President Trump says he didn’t care about opening the Arctic National Wildlife Refuge to drilling – until he found out other presidents had tried to and failed.
“I never appreciated ANWR so much,” Trump said, in a speech recounting his 2017 accomplishments at a Republican retreat in West Virginia. “A friend of mine called up who is in that world and in that business. He said, ‘Is it true that you’re thinking about ANWR?’ I said ‘Yeah, I think we’re going to get it but you know …’ He said, ‘Are you kidding? That’s the biggest thing by itself. Ronald Reagan and every president has wanted to get ANWR approved.’ And after that I said ‘Oh, make sure that is in the bill. It was amazing how that had an impact. That had a very big impact on me, Paul.”
He seemed to be addressing House Speaker Paul Ryan, who was nearby. Trump did not identify the friend he credits with turning him around on the importance of opening ANWR.
“I really didn’t care about it,” Trump said. “Then when I heard that everybody wanted it, for 40 years, everybody tried to get it approved, ‘Make sure you don’t lose ANWR.'”
Trump added that he believes it will be great for the people of Alaska. He also called it “one of the great potential fields anywhere in the world.”
Alaska Wilderness League Director Adam Kolton has fought for years to keep the refuge undeveloped. He said the president’s casual attitude toward a wild place millions of Americans want to protect is frustrating.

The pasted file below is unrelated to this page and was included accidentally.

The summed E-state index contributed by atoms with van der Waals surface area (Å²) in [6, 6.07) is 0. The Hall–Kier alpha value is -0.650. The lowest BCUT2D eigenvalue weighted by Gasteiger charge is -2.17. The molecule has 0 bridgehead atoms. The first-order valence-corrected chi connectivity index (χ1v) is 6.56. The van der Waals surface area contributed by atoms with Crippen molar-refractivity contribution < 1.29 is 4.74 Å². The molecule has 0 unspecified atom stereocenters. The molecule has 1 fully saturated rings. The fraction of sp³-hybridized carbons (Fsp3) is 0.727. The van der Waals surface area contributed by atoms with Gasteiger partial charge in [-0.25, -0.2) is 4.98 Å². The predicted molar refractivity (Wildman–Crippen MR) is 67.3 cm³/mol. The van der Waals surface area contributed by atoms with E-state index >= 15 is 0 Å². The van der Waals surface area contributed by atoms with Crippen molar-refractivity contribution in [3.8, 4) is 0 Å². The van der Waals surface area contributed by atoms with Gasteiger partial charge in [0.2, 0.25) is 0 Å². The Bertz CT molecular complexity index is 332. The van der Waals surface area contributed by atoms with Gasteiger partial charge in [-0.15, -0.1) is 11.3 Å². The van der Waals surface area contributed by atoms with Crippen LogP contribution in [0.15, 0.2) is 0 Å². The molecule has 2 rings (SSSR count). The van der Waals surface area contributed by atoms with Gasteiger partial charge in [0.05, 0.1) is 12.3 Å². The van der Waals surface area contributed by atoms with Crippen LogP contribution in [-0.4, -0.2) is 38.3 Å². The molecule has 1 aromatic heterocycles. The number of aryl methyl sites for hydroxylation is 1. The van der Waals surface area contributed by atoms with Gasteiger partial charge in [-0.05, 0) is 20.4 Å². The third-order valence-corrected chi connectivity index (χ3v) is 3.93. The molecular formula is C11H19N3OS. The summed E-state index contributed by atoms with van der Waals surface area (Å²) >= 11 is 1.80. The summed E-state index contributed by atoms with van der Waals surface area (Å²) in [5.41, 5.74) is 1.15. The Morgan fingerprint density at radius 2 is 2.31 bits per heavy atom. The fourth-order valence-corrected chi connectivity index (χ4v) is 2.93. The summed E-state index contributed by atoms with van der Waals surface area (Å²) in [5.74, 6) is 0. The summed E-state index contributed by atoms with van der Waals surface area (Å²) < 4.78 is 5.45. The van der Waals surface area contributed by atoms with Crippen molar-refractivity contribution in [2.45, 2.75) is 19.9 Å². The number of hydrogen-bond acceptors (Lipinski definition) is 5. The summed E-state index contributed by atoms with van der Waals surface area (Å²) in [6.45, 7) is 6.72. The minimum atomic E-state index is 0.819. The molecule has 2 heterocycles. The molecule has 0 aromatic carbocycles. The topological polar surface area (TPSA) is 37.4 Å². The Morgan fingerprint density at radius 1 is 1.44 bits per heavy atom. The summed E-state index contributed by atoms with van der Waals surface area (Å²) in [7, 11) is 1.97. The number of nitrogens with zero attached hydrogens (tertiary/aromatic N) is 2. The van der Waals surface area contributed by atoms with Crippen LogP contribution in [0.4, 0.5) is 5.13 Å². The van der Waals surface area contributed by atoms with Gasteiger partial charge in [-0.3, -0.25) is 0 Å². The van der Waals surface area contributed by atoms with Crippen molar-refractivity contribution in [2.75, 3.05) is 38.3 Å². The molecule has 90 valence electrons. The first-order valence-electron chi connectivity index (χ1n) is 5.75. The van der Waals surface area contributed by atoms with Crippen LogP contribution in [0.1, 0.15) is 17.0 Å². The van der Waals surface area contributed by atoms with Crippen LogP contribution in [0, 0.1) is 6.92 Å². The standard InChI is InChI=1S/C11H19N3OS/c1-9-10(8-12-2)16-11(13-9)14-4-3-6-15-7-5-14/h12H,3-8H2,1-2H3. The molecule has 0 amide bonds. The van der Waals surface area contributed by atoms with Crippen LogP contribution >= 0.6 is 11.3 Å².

“Yeah, so maybe he’s aware this was a political win he can chalk up. But does he understand the issue, what’s a stake?” Kolton asked. “I think the cavalier nature of the comments suggest that he doesn’t.”
U.S. Sen. Dan Sullivan was in the room for Trump’s speech. As he tells it, the president has cared about ANWR since at least last March. That’s when Sullivan and Sen. Lisa Murkowski brought Alaska maps to the Oval Office and briefed Trump for nearly an hour on state issues.
“After that meeting,” Sullivan said, “Seeing him in different settings and stuff, a number of times, a number times, he would ask, ‘Hey Dan, how are we doing on ANWR? We going to get that done?'”
Sullivan spoke from a chartered bus as the congressional Republicans made their way back to the Capitol from West Virginia. He said he’s not sure why Trump told the story as he did.
“I don’t know. You’ll have to ask the president,” Sullivan said. “Could’ve been a playful remark, having a little bit of fun.”
Congress approved opening ANWR in its tax overhaul in December. The act calls for two lease sales on the coastal plain of the refuge in the next seven years. Alaska Wilderness League says Congress should repeal the legislation, and environmental lawsuits are almost certain.